If this book was a color, it might be pale grey. Not a bad color, as far as it goes, but neither memorable nor dramatic.
Scott's novel is narrowly drawn and follows an interesting time sequence as it tells the story of a day in the life of a British couple who have "stayed on" in Pankot, India, after the end of British colonial rule. After 25 years, the lives of Colonel "Tusker" Smalley and his wife, Lucy, have grown paler, even as they have retained their essentially British view of their station.
One of the interesting things about their story is that although Colonel Smalley dies of a heart attack in the first sentence, he is one of the most vibrant characters. The story unwinds his life and career, following that thread until it leads back to his death in the final pages. Scott does a nice job of handling what could be a serious difficulty in the novel's chronology. Along the way we gain some insight into the Colonel's character as a mediocre military bureaucrat and an adequate but somewhat disappointing husband, mostly from Lucy's viewpoint. Overall, the Colonel is a functionary whose time has passed him by.
Lucy seems to have a better grasp on their current reality. As a traditional wife, Lucy defers to the Colonel in many ways, while simultaneously managing (or manipulating) his rather irascible temperament. She maneuvers quite deftly through their changed situation, recognizing that she needs to buffer the Colonel's blustery, outdated approaches to dealing with their Indian landlords and neighbors. Although she is often at odds with her husband, in a genteel way, by the end--in a surprisingly moving conclusion--we realize that her life is irrevocably tied to his.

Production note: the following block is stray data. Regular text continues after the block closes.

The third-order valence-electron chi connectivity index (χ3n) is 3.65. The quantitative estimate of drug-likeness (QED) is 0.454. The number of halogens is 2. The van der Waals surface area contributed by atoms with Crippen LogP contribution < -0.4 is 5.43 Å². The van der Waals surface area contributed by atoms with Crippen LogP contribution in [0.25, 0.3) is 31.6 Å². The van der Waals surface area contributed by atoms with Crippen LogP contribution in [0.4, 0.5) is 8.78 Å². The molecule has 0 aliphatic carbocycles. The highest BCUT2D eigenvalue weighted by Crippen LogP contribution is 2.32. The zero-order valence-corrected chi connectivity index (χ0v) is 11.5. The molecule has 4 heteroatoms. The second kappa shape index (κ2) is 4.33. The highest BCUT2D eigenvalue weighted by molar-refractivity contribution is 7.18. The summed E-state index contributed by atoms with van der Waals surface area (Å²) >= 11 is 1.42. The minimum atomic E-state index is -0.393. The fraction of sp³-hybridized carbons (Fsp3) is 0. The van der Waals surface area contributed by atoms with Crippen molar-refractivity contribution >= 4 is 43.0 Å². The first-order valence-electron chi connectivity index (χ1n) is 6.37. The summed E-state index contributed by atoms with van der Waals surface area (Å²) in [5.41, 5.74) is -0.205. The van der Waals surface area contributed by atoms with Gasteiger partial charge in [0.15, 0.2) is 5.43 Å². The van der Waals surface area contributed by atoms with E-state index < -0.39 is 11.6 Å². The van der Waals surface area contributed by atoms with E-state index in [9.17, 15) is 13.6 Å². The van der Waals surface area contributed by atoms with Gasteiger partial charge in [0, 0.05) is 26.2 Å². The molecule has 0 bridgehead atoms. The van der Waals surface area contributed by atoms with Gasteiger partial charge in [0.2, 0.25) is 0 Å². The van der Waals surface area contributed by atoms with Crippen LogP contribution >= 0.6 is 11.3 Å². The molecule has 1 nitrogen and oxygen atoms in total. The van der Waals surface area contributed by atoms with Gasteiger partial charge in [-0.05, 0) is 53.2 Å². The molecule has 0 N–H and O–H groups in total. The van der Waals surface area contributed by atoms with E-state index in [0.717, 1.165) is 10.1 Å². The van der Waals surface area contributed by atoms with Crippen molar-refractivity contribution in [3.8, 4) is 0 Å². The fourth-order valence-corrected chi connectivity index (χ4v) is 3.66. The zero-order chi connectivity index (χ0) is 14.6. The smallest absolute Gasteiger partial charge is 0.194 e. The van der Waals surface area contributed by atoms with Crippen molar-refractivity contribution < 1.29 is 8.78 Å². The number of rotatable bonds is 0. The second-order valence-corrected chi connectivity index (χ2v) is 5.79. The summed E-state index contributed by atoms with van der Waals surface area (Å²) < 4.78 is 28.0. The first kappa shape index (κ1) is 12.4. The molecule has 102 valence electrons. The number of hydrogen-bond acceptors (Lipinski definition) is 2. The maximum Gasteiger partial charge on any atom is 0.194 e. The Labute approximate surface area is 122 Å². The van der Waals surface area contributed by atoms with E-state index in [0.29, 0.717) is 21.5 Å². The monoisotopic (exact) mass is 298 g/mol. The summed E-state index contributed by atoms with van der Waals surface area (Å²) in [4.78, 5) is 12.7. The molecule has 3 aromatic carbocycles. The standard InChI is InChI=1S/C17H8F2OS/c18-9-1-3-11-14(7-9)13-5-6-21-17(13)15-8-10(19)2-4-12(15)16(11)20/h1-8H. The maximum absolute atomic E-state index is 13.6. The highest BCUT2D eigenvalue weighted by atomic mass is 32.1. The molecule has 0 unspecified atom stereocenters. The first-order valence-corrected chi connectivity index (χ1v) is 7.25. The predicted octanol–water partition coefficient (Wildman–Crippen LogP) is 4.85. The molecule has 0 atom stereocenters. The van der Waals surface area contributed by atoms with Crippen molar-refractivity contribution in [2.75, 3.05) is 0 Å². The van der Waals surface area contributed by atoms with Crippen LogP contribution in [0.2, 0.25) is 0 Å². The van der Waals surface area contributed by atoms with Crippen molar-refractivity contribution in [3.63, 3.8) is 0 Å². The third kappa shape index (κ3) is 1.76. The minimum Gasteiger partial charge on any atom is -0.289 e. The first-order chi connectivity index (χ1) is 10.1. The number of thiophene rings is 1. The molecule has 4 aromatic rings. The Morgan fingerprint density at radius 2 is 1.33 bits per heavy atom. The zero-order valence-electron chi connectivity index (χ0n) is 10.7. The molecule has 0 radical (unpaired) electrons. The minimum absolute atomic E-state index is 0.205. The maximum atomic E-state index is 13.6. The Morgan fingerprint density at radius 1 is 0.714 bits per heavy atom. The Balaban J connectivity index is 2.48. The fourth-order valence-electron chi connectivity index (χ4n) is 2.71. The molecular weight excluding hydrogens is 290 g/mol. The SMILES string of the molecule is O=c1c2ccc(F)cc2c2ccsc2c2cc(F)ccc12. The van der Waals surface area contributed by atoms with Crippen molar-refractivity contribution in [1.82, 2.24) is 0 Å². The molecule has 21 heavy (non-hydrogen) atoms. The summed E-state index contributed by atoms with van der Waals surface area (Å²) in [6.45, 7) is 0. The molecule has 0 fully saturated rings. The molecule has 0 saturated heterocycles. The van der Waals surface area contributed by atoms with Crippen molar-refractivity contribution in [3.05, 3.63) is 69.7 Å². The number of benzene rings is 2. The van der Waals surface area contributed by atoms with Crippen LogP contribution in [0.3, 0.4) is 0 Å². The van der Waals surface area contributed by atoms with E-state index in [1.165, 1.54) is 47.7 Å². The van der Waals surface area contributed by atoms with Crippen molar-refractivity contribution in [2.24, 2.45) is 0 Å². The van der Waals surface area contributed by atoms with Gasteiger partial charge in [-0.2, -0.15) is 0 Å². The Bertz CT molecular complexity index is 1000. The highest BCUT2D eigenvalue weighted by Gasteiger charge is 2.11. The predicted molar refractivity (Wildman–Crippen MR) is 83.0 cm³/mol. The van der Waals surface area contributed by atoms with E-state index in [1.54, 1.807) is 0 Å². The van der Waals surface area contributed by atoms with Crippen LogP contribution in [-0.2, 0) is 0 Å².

Comic relief is provided by the Indian landlords, Mrs. Bhoolabhoy, a shrewd, corpulent businesswoman usually referred to as "Ownership," and her reedy, henpecked husband, Mr. Bhoolabhoy, known as "Management." These characters engaged neither my interest nor my emotions. When Scott's focus shifts to them, they seem like distractions, rather than the foils Scott probably intends them to be. Because the Bhoolabhoys do not carry any weight of their own, comparing their marriage to the Smalleys' is ineffective.
Part of the paleness of this novel may be its relationship to The Raj Quartet, Scott's four linked novels in which Colonel and Lucy Smalley appear very briefly in a crowd scene. Perhaps that shadowy appearance would have been enough for them.
But just then she heard him say, "Ha!" which meant he had found another passage to criticize in poor old Mr Maybrick's charming little book on the history of Pankot, and that if she went out to say Tusker what is to happen to me etcetera she wouldn't have the chance to open her mouth because he would start complaining about some tiny little error Mr. Maybrick had made. Either that or he would be so absorbed (or pretending to be) that the vital question would be rewarded at best with no answer or at worst by some coarse counter-question such as What the bloody hell are you talking about?
"Tusker and I do not truly communicate with one another any more," she told the empty living room.